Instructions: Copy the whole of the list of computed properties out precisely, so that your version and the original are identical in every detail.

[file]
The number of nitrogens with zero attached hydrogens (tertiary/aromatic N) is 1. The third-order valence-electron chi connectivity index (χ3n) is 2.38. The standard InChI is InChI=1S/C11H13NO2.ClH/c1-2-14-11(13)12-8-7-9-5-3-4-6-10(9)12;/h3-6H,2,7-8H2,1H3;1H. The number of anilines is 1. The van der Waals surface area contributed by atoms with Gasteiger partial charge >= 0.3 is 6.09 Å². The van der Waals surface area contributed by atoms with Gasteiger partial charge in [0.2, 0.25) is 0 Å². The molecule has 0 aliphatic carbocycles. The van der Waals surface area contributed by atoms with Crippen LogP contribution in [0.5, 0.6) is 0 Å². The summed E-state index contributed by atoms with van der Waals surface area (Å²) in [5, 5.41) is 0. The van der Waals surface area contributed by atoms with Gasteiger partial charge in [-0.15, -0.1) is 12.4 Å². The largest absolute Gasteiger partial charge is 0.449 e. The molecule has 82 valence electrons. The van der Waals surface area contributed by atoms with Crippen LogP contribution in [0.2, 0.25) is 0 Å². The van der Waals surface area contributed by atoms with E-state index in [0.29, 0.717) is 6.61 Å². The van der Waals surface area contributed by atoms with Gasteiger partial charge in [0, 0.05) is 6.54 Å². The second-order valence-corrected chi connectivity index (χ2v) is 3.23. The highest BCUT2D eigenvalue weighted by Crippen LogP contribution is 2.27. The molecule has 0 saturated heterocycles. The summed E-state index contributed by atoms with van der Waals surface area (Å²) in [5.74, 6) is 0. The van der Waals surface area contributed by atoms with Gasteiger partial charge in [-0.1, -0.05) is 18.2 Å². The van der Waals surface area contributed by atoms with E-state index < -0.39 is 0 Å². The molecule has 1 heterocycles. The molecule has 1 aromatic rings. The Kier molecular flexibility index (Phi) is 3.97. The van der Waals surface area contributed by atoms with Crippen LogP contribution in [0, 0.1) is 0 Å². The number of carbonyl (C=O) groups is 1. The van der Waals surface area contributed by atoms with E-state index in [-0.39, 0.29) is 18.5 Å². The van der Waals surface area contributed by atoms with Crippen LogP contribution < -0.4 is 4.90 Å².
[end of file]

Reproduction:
The number of nitrogens with zero attached hydrogens (tertiary/aromatic N) is 1. The third-order valence-electron chi connectivity index (χ3n) is 2.38. The standard InChI is InChI=1S/C11H13NO2.ClH/c1-2-14-11(13)12-8-7-9-5-3-4-6-10(9)12;/h3-6H,2,7-8H2,1H3;1H. The number of anilines is 1. The van der Waals surface area contributed by atoms with Gasteiger partial charge >= 0.3 is 6.09 Å². The van der Waals surface area contributed by atoms with Gasteiger partial charge in [0.2, 0.25) is 0 Å². The molecule has 0 aliphatic carbocycles. The van der Waals surface area contributed by atoms with Crippen LogP contribution in [0.5, 0.6) is 0 Å². The summed E-state index contributed by atoms with van der Waals surface area (Å²) in [5, 5.41) is 0. The van der Waals surface area contributed by atoms with Gasteiger partial charge in [-0.15, -0.1) is 12.4 Å². The largest absolute Gasteiger partial charge is 0.449 e. The molecule has 82 valence electrons. The van der Waals surface area contributed by atoms with Crippen LogP contribution in [0.2, 0.25) is 0 Å². The van der Waals surface area contributed by atoms with E-state index in [0.29, 0.717) is 6.61 Å². The van der Waals surface area contributed by atoms with Gasteiger partial charge in [0, 0.05) is 6.54 Å². The second-order valence-corrected chi connectivity index (χ2v) is 3.23. The highest BCUT2D eigenvalue weighted by Crippen LogP contribution is 2.27. The molecule has 0 saturated heterocycles. The summed E-state index contributed by atoms with van der Waals surface area (Å²) in [5.74, 6) is 0. The van der Waals surface area contributed by atoms with Gasteiger partial charge in [-0.1, -0.05) is 18.2 Å². The van der Waals surface area contributed by atoms with E-state index < -0.39 is 0 Å². The molecule has 1 heterocycles. The molecule has 1 aromatic rings. The Kier molecular flexibility index (Phi) is 3.97. The van der Waals surface area contributed by atoms with Crippen LogP contribution in [0, 0.1) is 0 Å². The number of carbonyl (C=O) groups is 1. The van der Waals surface area contributed by atoms with E-state index in [-0.39, 0.29) is 18.5 Å². The van der Waals surface area contributed by atoms with Crippen LogP contribution < -0.4 is 4.90 Å².